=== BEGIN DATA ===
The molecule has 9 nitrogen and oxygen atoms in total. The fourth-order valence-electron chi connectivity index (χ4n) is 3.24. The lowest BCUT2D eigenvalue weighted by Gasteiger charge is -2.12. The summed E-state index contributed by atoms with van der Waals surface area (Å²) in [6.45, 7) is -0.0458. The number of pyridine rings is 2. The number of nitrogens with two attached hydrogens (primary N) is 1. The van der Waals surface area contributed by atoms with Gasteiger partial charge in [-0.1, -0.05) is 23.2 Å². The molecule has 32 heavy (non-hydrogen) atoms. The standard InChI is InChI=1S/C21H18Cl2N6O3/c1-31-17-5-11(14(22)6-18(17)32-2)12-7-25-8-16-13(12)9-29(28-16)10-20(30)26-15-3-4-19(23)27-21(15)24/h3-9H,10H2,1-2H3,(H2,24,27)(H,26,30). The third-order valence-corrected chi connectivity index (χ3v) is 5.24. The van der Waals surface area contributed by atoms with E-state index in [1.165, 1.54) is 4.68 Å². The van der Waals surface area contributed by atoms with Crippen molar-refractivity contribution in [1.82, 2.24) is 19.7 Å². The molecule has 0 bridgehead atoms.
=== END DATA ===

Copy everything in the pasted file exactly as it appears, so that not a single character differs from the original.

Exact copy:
The molecule has 9 nitrogen and oxygen atoms in total. The fourth-order valence-electron chi connectivity index (χ4n) is 3.24. The lowest BCUT2D eigenvalue weighted by Gasteiger charge is -2.12. The summed E-state index contributed by atoms with van der Waals surface area (Å²) in [6.45, 7) is -0.0458. The number of pyridine rings is 2. The number of nitrogens with two attached hydrogens (primary N) is 1. The van der Waals surface area contributed by atoms with Gasteiger partial charge in [-0.1, -0.05) is 23.2 Å². The molecule has 32 heavy (non-hydrogen) atoms. The standard InChI is InChI=1S/C21H18Cl2N6O3/c1-31-17-5-11(14(22)6-18(17)32-2)12-7-25-8-16-13(12)9-29(28-16)10-20(30)26-15-3-4-19(23)27-21(15)24/h3-9H,10H2,1-2H3,(H2,24,27)(H,26,30). The third-order valence-corrected chi connectivity index (χ3v) is 5.24. The van der Waals surface area contributed by atoms with E-state index in [1.165, 1.54) is 4.68 Å². The van der Waals surface area contributed by atoms with Crippen molar-refractivity contribution in [1.82, 2.24) is 19.7 Å². The molecule has 0 bridgehead atoms.